Although a substantial amount of the talk focused on the current state of the radio industry, the two guests spoke about the field of sports broadcasting.

John Gallagher (L) and John Derringer

"I was the annoying little guy playing street hockey in Montreal," stated Gallagher. "I was always leaning on my stick being Ken Dryden and doing the play-by-play. The Leafs would always lose for some strange reason," he said, not hiding the fact the Montreal Canadiens remain to be his favourite NHL team. "I always wanted to be in broadcasting and I got lucky very early."

"In 1979, I started with CFTR (now 680 News) the top 40 station," noted Derringer in his very distinctive voice. "I got hired there when I was going into grade 11 at St. Mike's. My brother worked there and I asked him if I could get a job at the station. He got me a job as a producer," noted Derringer of his first big break. "The first sporting excitement I felt was living in Edmonton in 1983 and 1984, when the Oilers started on their roll."

"I got the gig at Q107 and started doing a segment called Sports Shorts," noted Gallagher, who went on to work in television at City TV with former Leaf defenceman Jim McKenny.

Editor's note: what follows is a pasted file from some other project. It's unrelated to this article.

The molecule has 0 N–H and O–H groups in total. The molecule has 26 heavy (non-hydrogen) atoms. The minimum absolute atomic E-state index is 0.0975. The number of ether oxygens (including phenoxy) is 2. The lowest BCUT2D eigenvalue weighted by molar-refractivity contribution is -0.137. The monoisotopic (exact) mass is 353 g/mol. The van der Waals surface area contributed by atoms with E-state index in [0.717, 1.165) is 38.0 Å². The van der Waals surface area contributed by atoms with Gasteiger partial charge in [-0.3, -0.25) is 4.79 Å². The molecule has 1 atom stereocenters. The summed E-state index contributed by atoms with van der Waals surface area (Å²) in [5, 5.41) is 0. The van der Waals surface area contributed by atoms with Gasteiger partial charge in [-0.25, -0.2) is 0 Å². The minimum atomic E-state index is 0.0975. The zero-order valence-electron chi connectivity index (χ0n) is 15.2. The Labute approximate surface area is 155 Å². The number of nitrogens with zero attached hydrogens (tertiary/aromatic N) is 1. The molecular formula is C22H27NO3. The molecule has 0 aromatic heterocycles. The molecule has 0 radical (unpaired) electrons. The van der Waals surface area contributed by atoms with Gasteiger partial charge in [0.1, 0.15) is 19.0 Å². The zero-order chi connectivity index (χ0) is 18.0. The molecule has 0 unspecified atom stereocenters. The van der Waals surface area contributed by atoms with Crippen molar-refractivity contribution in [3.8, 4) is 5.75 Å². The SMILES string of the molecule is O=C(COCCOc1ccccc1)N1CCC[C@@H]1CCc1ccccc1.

"It was to be about the lighter part of sports," stated Derringer of the Sports Shorts concept. "We went more for the humour," advised Derringer, which didn't come as a surprise for a rock station not noted for their sports coverage.

"Back in the 1980's, we had this great music (classic rock) in common with the players. You could go to a place like The Madison and Wendel Clark would be hanging out there with his teammates," recalled Derringer of a different time in the media-athelete relationship.

"With the Leafs, we were wide-eyed back then," said Derringer, who later worked at the Fan 590 an all-sports station. "When you look back to the 80's, for the most part they made the playoffs. They made the playoffs,  but quickly got blown-out. There was nowhere near the kind of negative energy or anger about the Leafs then, as there is now. To sound kind of wide-eyed and looking more at the personality standpoint of the team did make sense then."

Derringer commented on how times have changed. "Now a days, if you went on the radio in this town and regularly expressed your opinion of the Leafs being awesome because they are in the NHL and only lost a game by the score 6-3, you'd be laughed out of town."

` ` `
Now, back to Carnac for the answer....

"What do you get when you combine a new hockey league, men in stripes and two disc jockeys?

Drum role...

"Metro Junior A League Night, Referee's Night and Q107 Night!"